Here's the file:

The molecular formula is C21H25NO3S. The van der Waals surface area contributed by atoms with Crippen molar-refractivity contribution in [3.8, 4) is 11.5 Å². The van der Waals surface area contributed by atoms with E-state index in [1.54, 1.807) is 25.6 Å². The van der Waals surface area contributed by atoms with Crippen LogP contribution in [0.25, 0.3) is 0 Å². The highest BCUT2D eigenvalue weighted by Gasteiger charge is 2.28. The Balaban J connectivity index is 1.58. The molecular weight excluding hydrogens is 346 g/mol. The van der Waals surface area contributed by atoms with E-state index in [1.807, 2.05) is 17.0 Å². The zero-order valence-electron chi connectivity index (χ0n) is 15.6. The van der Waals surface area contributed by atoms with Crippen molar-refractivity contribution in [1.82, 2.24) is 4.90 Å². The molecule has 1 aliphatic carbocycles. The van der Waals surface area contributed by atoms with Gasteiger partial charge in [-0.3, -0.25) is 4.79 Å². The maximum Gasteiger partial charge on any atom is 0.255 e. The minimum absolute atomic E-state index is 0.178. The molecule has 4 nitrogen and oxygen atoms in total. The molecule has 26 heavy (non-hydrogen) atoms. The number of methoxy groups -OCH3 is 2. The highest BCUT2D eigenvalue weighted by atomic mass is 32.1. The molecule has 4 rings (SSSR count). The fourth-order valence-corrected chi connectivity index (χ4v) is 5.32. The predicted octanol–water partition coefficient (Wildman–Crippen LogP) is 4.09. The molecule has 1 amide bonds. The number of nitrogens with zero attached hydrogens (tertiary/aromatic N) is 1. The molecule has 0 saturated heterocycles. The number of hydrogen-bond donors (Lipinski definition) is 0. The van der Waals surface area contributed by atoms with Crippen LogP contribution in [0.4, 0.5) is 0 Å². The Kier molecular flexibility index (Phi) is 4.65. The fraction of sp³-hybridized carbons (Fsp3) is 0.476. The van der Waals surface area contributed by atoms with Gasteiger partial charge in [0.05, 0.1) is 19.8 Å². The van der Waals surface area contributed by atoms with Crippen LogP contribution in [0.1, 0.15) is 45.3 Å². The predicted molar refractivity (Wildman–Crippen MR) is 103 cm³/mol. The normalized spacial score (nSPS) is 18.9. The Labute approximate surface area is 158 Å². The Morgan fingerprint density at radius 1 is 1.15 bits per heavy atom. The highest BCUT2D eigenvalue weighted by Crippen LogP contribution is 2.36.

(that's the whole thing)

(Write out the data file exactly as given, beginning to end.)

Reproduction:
The molecular formula is C21H25NO3S. The van der Waals surface area contributed by atoms with Crippen molar-refractivity contribution in [3.8, 4) is 11.5 Å². The van der Waals surface area contributed by atoms with E-state index in [1.54, 1.807) is 25.6 Å². The van der Waals surface area contributed by atoms with Crippen LogP contribution in [0.25, 0.3) is 0 Å². The highest BCUT2D eigenvalue weighted by Gasteiger charge is 2.28. The Balaban J connectivity index is 1.58. The molecular weight excluding hydrogens is 346 g/mol. The van der Waals surface area contributed by atoms with E-state index in [1.807, 2.05) is 17.0 Å². The zero-order valence-electron chi connectivity index (χ0n) is 15.6. The van der Waals surface area contributed by atoms with Crippen molar-refractivity contribution in [1.82, 2.24) is 4.90 Å². The molecule has 1 aliphatic carbocycles. The van der Waals surface area contributed by atoms with Gasteiger partial charge in [-0.3, -0.25) is 4.79 Å². The maximum Gasteiger partial charge on any atom is 0.255 e. The minimum absolute atomic E-state index is 0.178. The molecule has 4 nitrogen and oxygen atoms in total. The molecule has 26 heavy (non-hydrogen) atoms. The number of methoxy groups -OCH3 is 2. The highest BCUT2D eigenvalue weighted by atomic mass is 32.1. The molecule has 4 rings (SSSR count). The fourth-order valence-corrected chi connectivity index (χ4v) is 5.32. The predicted octanol–water partition coefficient (Wildman–Crippen LogP) is 4.09. The molecule has 1 amide bonds. The number of nitrogens with zero attached hydrogens (tertiary/aromatic N) is 1. The molecule has 0 saturated heterocycles. The number of hydrogen-bond donors (Lipinski definition) is 0. The van der Waals surface area contributed by atoms with Crippen LogP contribution in [0.4, 0.5) is 0 Å². The Kier molecular flexibility index (Phi) is 4.65. The fraction of sp³-hybridized carbons (Fsp3) is 0.476. The van der Waals surface area contributed by atoms with Gasteiger partial charge in [0.05, 0.1) is 19.8 Å². The van der Waals surface area contributed by atoms with Crippen LogP contribution in [0.1, 0.15) is 45.3 Å². The predicted molar refractivity (Wildman–Crippen MR) is 103 cm³/mol. The normalized spacial score (nSPS) is 18.9. The Labute approximate surface area is 158 Å². The Morgan fingerprint density at radius 1 is 1.15 bits per heavy atom. The highest BCUT2D eigenvalue weighted by Crippen LogP contribution is 2.36.